• Risk Evaluation: The third step involves careful examination of the risk analysis to determine where additional controls might be needed, as well as what those controls might be.

For instance, when examining risks, converters need to study factors like the likelihood of slitter jams and possible operator finger amputations.

The Importance of Hazard Communication in Print Production and Warehouses

Effective warehouse communication also plays a vital part in keeping printing and packaging facilities — as well as the employees who work in them — safe. Proper communication, especially regarding workplace hazards, ensures that everyone is on the same page regarding risks and how to avoid them.

Here are some examples of how employers can improve hazard communication protocols:

Identify and Appoint Responsible Staff — Effective communication starts with knowing who is responsible for developing safety protocols and communicating them with the rest of the team. Employers should appoint specific staff members to spearhead safety programs and ensure everyone knows who has been selected.

Prepare and Implement a Written Program — The staff member or members in charge of the safety program should carefully document all company protocols and share those protocols with all team members. The safety rules and guidelines should be available in multiple languages to ensure everyone understands.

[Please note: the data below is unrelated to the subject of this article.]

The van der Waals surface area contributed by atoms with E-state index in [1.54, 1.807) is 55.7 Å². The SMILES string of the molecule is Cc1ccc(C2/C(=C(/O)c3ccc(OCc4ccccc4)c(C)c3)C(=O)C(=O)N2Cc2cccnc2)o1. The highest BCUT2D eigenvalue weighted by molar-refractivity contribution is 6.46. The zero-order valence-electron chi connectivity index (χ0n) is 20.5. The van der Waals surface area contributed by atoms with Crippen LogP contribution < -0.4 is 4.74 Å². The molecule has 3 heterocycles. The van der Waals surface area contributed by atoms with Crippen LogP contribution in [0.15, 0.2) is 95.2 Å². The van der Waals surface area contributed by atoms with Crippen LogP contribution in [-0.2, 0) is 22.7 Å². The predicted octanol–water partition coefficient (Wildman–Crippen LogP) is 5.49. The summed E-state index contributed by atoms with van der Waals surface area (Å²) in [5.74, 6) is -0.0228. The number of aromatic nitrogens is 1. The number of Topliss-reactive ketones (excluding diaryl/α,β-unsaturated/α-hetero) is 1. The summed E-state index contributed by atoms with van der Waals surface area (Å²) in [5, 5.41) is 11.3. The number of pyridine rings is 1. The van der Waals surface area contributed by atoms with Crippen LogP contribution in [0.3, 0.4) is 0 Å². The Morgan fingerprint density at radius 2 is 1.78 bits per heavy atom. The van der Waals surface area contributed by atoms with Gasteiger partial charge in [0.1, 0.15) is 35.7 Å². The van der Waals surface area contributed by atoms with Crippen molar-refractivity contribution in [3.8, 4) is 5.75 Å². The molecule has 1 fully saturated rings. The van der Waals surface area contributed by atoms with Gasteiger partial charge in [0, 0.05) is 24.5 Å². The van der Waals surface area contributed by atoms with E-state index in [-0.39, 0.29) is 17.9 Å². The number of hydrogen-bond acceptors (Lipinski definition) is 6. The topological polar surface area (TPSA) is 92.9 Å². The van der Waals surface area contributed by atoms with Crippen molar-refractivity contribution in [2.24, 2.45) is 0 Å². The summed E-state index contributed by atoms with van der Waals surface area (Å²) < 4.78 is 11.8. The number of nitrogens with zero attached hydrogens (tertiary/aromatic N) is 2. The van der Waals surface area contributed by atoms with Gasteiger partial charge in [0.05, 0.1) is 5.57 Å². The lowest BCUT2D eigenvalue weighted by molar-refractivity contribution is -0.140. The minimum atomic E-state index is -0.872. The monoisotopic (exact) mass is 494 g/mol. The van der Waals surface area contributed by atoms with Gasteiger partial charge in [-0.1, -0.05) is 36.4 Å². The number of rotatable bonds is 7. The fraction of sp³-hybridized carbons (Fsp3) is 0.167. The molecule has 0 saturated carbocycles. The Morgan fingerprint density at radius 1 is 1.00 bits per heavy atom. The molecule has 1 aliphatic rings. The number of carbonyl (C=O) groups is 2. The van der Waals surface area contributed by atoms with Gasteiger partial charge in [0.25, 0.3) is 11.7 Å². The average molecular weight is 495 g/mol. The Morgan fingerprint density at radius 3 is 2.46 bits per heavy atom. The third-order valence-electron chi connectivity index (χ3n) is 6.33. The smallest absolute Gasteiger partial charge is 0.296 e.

Ensure Containers Are Labeled Properly — Careful labeling is critical, especially when it comes to chemicals used in printing and packaging facilities. All containers should have clear labels indicating what they contain and whether or not the substance is hazardous.

Create and Maintain Safety Data Sheets — Safety data sheets provide detailed information on particular hazardous chemicals. Employers should ensure they create and maintain these data sheets and ensure that workers have access to them.

Regularly Evaluate and Reassess the Program — A safety program requires continuous evaluation and assessment. Employers should review the program regularly to ensure it is up to date and is effectively protecting employees from accidents, injuries, illnesses, etc.

In Conclusion

Safety compliance plays an essential role in helping printing and packaging facilities run as smoothly as possible. By following the guidelines above with a converter-specific risk analysis lens, employers can help safeguard the health and safety of flexible packaging line staff.

Keeping converter personnel safe through training, procedures, and equipment investments fosters a culture dedicated to operational excellence.

About the Author

Rick Farrell is an expert in improving manufacturing group communication, education, training and group hospitality processes. He has over 40 years of group hospitality experience, serving as President of PlantTours for the last 18 years. He has provided consulting services with the majority of For- tune 500 industrial corporations improving group communication dynamics of all types in manufacturing environments.